Seth Williams’ Month Just Got Even Worse

Did the district attorney's spokesman violate the city's political activity ban?

District Attorney Seth Williams | Photo by Matt Rourke/AP

District Attorney Seth Williams | Photo by Matt Rourke/AP

Philadelphia District Attorney Seth Williams is having a heck of a bad month.

Just over a week ago, the Philadelphia Inquirer reported that a federal grand jury is looking into the possibility that Williams used campaign contributions to pay for personal items. Then the state Supreme Court unsealed a batch of pornographic, misogynistic emails that were forwarded and received by Williams’ employee, Frank Fina, when he previously worked in the Attorney General’s office. On Friday morning, the Philadelphia Daily News called the turn of events “Seth Williams’ summer of discontent.”

And then things got worse for Williams. On Friday afternoon, NewsWorks reported that Cameron Kline, Williams’ spokesman, “has resigned his board membership in a Democratic LGBT group following a complaint from a city Republican official about his political activity.” Ed McCann, Philadelphia’s first assistant district attorney, also told NewsWorks that Kline is meeting with the city’s Ethics Board Monday to discuss the matter.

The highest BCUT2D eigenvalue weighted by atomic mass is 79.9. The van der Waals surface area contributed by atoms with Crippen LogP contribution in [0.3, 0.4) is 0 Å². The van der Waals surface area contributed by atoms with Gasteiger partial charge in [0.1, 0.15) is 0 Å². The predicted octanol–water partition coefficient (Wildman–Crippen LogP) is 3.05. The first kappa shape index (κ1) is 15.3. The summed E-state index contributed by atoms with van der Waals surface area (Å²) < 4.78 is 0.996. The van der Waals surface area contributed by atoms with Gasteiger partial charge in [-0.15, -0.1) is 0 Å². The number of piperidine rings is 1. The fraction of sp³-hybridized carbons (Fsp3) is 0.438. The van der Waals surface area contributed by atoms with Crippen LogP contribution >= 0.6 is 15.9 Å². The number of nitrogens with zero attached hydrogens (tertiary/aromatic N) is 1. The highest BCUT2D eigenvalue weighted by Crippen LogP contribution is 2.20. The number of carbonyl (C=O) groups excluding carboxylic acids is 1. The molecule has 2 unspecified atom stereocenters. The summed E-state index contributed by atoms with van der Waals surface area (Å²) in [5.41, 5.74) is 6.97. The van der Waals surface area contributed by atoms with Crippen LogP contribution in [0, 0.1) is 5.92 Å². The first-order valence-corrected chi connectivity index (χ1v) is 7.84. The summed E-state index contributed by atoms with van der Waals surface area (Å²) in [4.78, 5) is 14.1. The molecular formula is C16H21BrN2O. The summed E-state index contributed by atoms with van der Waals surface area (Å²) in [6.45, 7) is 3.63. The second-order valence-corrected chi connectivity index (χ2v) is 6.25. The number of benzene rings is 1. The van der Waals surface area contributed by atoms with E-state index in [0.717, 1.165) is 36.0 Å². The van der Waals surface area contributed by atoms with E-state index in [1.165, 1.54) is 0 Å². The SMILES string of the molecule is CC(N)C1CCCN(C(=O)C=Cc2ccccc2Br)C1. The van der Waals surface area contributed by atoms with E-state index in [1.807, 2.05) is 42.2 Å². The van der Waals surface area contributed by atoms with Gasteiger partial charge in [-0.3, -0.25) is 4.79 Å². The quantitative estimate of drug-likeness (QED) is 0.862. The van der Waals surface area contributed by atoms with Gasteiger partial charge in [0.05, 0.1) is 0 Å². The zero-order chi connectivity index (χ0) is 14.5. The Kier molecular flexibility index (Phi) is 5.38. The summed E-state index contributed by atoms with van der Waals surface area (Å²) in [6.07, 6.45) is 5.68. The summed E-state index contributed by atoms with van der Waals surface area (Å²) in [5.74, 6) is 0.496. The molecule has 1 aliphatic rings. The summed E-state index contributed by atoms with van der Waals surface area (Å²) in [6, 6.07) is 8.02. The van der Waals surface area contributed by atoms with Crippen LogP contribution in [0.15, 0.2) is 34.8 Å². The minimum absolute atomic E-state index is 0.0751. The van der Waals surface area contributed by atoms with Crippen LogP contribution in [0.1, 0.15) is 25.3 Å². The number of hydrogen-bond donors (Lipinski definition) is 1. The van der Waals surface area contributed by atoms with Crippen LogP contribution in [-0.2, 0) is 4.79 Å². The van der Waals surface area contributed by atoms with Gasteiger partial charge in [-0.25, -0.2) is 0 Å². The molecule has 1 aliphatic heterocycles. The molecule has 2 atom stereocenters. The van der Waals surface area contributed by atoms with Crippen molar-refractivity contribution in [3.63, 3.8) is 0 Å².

Kline was on the board of the Liberty City Democratic Club, from which he issued a press release Wednesday slamming Republican mayoral nominee Melissa Murray Bailey for accepting a campaign contribution from Andrew Terhune. The club said Terhune “repeatedly posted homophobic statements online.”

The problem? The city’s Republican Party on Thursday said Kline violated the city’s political activity ban. The fact that the District Attorney’s office is taking the issue seriously suggests the GOP may be right.

Here’s exactly what the city’s ban on political activity says:

No appointed officer or employee of the City shall be a member of any national, state or local committee of a political party, or an officer or member of a committee of a partisan political club, or take any part in the management or affairs of any political party or in any political campaign, except to exercise his right as a citizen privately to express his opinion and to cast his vote.

To be fair, Williams’ office seems to be doing everything right to fix this potential ethical problem — Kline has resigned from the Liberty City Democratic Club and scheduled a meeting with the Ethics Board. That’s not just right in the moral sense, but also in the political one: The Ethics Board usually goes easier on employees who cooperate with the agency.

But this just comes at an awful time for Williams, who before this month was extracting guilty pleas from state lawmakers and being discussed as a potential candidate for the U.S. Senate and House of Representatives.